Maybe the Real MLK Day is in April

Perhaps we should be marking Dr. Martin Luther King Jr’s death, rather than his birth.

For what it’s worth, something has been happening to Dr. King’s birthday in recent years that I find refreshing.  It’s started to feel less and less like the typical memorialization of a public figure by marking their birthday (cherry trees, crossings of the Delaware, log cabins, etc). Media is rife with quotations from “Letter from Birmingham Jail,” details of his movement for solidarity among the impoverished, and his sharp critiques of the northern (and thus popularly righteous) social order.  For the sake of King’s legacy, that’s a profoundly positive, if somber, change.

With their April print issue, Van Newkirk II and The Atlantic staff have chosen to take this change even further.  They have chosen their April issue to mark, rather than Dr. King’s birthday, the fiftieth anniversary of his death.

Choosing to remember Dr. King on his birthday was a natural choice for a country frantic to sanitize his legacy, smooth over his hard edges, moderate his radicalism, and unify around an ordering of the world that he – for all the improvements he brought to it – would never have endorsed.  In the decades following King’s death, “hostility toward the civil-rights movement turned into a cherry-picked celebration of the revolution’s victories over segregation and over easily caricatured, gap-toothed bigots in the South.”  In his column "The Whitewashing of King's Assassination," Newkirk writes:

This selective history was cemented in the establishment of Martin Luther King Jr. Day by President Ronald Reagan in 1983 [...]. Reagan had bought into the whitewashed version of King, an image rehabilitated for white consumption and black mollification. In his speech announcing the holiday, Reagan mentioned King’s support for “color-blind” justice and quoted that most quoted portion of the “I Have a Dream” speech.

But Reagan did not mention the remarks he had made as the governor of California on the day of King’s funeral, when he had spoken of “a great tragedy that began when we began compromising with law and order and people started choosing which laws they’d break”—in effect, blaming King’s own campaign of civil disobedience for his assassination. Nor did Reagan mention that a majority of whites had felt the same way and that many of them had hated King. No mention, either, of the last three years of King’s life, other than his death.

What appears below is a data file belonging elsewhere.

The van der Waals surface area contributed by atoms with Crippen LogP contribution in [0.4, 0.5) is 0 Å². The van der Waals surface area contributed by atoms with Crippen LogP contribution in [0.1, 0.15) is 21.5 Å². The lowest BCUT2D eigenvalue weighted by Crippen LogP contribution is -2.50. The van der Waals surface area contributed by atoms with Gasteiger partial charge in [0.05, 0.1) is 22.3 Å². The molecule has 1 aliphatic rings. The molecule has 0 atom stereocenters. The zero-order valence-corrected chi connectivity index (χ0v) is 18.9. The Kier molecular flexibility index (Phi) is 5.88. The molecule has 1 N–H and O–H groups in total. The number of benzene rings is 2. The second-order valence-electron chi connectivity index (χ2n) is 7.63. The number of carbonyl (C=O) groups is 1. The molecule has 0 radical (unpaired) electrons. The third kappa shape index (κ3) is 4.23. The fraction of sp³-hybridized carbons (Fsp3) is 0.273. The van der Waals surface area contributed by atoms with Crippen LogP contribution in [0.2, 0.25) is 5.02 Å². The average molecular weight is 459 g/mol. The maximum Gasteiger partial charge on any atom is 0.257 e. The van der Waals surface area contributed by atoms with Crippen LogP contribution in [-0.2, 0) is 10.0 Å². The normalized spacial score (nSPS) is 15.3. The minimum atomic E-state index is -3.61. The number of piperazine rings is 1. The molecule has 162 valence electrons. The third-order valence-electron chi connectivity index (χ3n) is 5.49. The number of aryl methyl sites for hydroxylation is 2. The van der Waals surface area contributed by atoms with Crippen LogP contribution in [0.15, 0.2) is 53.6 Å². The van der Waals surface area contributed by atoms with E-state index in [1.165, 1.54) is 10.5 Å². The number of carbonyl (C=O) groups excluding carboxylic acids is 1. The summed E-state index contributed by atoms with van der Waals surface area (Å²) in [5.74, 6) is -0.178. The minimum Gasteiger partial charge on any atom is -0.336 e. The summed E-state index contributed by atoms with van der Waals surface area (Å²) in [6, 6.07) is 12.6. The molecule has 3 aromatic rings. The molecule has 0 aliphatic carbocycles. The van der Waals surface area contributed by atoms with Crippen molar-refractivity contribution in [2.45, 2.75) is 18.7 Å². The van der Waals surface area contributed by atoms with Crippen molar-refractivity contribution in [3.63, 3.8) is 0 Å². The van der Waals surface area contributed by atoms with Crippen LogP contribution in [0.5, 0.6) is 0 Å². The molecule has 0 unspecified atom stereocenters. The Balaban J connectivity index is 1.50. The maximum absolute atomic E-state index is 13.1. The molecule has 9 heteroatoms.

Remembering Dr. King’s birthday lends to the memory a sort of banality that we often associate with a birthday celebration.  A routine pleasantness and familial sort of unity. Marking his death, on the other hand, forces us to grapple with his radicalism and the abortive change for which he fought.  As Newkirk bluntly states, “A single bullet fired from a Remington rifle traveled through King’s spine on April 4. The revolution died with him; the country caught fire.”

One of the most disturbing questions we avoid when celebrating Dr. King’s legacy is of the death of his revolution.  He enjoys remarkable support and any upstanding citizen knows to celebrate his victories even as they condemn football players or activists in Baltimore who employ the same tactics.  The Civil Rights movement for which King became a spokesman is universally accepted as a victory while the man himself is deified. But we never ask “when did the Civil Rights Movement end?”  If it ended in 1965, then for what was Dr. King advocating over the next three years? If it ended with his assassination in Memphis, then how could we reasonably claim that there was no more work to do and proceed to bask in lukewarm self-congratulatory victory each January?

Sometimes the right answer is the simple one.  It never did end, but we celebrate it as a complete victory to avoid grappling with the realization that it must continue.

Van Newkirk II, The Atlantic, and others on the magazine's staff have chosen to mark King's death this year.  In doing so, they grapple more honestly with his legacy. By virtue of the choice itself, marking Martin Luther King Jr’s death, rather than his birth, forces us to recall the causes for which he died, the sinister backlash that killed him, and the solemn reality that he was far from finished fighting it when he died.  Newkirk writes:

I pondered those questions on that January morning in Washington. Just a few days later, the manicured National Mall would be trampled by onlookers who’d come to see American democracy’s quadrennial spectacle, this time for a man who’d been endorsed by the Klan. And I considered one last question: Is this what victory looks like?